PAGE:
My shift was 11 a.m. to 7 p.m. and that was based on when most of the behavioral health crisis calls were being received. I would be in the police car eight hours a day, five days a week. I had two officer partners, both specifically trained in mental health. They had 40 hours of specialized mental health training and completed mental health first aid. We would turn on the radio and listen for calls. If we recognized that there was a mental health aspect to a call or the call was for an address that we knew from previous incidents, we would respond. 

What are challenges for social workers in this area?

I was really lucky. The partners that I got were really great, very sensitive and understanding. In dealing with law enforcement as a whole, sometimes understanding people in terms of mental health can be very difficult. I would be coming from a very different perspective than police, who would want to get people off the street. 

Also, navigating the hospital system in Maryland is a bit tricky. Working with the police department, a lot of cases would be petitions for emergency evaluation. Police have to transport emergency petitions to hospitals and trying to get people connected with the best care when things are siloed can be difficult.

What is the best part of the job?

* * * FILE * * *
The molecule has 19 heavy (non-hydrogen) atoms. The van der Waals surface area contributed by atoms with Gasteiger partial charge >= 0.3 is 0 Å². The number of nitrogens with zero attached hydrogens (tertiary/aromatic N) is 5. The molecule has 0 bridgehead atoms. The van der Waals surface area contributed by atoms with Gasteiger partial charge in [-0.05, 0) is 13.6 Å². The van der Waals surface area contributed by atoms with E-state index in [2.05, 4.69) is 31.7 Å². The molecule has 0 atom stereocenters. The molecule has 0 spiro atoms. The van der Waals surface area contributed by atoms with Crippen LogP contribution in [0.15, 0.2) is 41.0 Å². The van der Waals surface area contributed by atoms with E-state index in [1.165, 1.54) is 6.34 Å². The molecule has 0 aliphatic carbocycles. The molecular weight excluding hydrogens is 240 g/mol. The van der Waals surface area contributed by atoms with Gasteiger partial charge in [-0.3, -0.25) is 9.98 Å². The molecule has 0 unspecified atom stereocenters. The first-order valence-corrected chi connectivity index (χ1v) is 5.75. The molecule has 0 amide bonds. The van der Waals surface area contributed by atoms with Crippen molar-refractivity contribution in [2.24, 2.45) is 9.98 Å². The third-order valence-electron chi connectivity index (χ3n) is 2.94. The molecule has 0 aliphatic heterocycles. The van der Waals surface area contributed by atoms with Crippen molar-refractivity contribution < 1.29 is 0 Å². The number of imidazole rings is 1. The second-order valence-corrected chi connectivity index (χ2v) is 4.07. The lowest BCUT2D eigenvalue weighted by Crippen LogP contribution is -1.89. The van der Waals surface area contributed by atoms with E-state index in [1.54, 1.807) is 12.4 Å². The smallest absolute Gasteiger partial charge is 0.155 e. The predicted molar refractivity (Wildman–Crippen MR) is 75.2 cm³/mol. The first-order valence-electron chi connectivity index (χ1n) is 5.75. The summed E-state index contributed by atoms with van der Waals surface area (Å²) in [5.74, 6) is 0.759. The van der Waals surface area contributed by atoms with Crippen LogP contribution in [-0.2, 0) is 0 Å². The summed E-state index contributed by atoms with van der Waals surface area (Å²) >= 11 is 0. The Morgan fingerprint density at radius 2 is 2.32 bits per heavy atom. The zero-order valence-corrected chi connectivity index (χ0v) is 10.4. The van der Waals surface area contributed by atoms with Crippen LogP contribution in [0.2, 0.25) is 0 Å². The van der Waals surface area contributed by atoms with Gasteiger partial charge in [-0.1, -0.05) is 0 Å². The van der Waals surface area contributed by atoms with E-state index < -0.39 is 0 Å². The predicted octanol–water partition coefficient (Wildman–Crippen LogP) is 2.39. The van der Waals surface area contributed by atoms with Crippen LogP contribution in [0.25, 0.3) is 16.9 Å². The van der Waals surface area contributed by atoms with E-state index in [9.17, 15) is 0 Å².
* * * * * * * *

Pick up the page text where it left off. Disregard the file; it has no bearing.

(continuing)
I have access to people whom I might never have been in a position to help. I was able to talk to a man, twice: I told him that he had to stop going on top of bridges when he got upset. I was able to talk him off a bridge. I wouldn’t have been able to speak to him had I not been with the police department or working in kind of an emergency capacity.

When I see other people I’ve helped in a crisis after they’ve stabilized and are doing better, they do remember me. That’s extremely rewarding.

What do you do to maintain your mental health working in this field?

I do a lot of screaming into pillows. I find that very helpful. I should do probably more positive coping skills like yoga or bubble baths or something, but a lot of it is screaming into pillows and then also talking with other social workers about any shared frustrations. I do try to spend time with my brain shut off from work stuff and purposely compartmentalize.

What has surprised you in your experience as a social worker? 

One thing that’s kind of surprised me the most is just how much social workers are able to do and the different areas that they’re able to work in. I would go from working with individuals in crisis to going to a meeting with the Department of Justice in the same day. For me, that has been really great, being able to have my hands in different levels in one job.

What advice would you give aspiring social workers?

Don’t go into it with an idea that you are the savior of everything because you’re going to learn very quickly not only is that physically impossible to do, but you don’t know what everybody needs. Be open to constantly learning from those around you and stay humble.

This interview was published in May 2020 and was edited for length and clarity.